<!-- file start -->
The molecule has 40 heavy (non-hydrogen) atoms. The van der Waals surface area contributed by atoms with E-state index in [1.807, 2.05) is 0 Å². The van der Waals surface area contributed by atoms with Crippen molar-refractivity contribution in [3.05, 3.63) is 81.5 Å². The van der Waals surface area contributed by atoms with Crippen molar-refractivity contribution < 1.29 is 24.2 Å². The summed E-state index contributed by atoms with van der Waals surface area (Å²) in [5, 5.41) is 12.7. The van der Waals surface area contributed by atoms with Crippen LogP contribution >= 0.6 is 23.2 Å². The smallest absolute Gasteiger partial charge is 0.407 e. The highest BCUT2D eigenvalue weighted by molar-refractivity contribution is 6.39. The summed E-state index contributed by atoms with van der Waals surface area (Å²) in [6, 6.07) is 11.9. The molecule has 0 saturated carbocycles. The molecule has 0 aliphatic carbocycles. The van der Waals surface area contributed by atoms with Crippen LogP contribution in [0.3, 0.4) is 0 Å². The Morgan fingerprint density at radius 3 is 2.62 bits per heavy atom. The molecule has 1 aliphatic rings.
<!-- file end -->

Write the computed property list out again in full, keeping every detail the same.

The molecule has 40 heavy (non-hydrogen) atoms. The van der Waals surface area contributed by atoms with E-state index in [1.807, 2.05) is 0 Å². The van der Waals surface area contributed by atoms with Crippen molar-refractivity contribution in [3.05, 3.63) is 81.5 Å². The van der Waals surface area contributed by atoms with Crippen molar-refractivity contribution < 1.29 is 24.2 Å². The summed E-state index contributed by atoms with van der Waals surface area (Å²) in [5, 5.41) is 12.7. The van der Waals surface area contributed by atoms with Crippen LogP contribution >= 0.6 is 23.2 Å². The smallest absolute Gasteiger partial charge is 0.407 e. The highest BCUT2D eigenvalue weighted by molar-refractivity contribution is 6.39. The summed E-state index contributed by atoms with van der Waals surface area (Å²) in [6, 6.07) is 11.9. The molecule has 0 saturated carbocycles. The molecule has 0 aliphatic carbocycles. The van der Waals surface area contributed by atoms with Crippen LogP contribution in [0.3, 0.4) is 0 Å². The Morgan fingerprint density at radius 3 is 2.62 bits per heavy atom. The molecule has 1 aliphatic rings.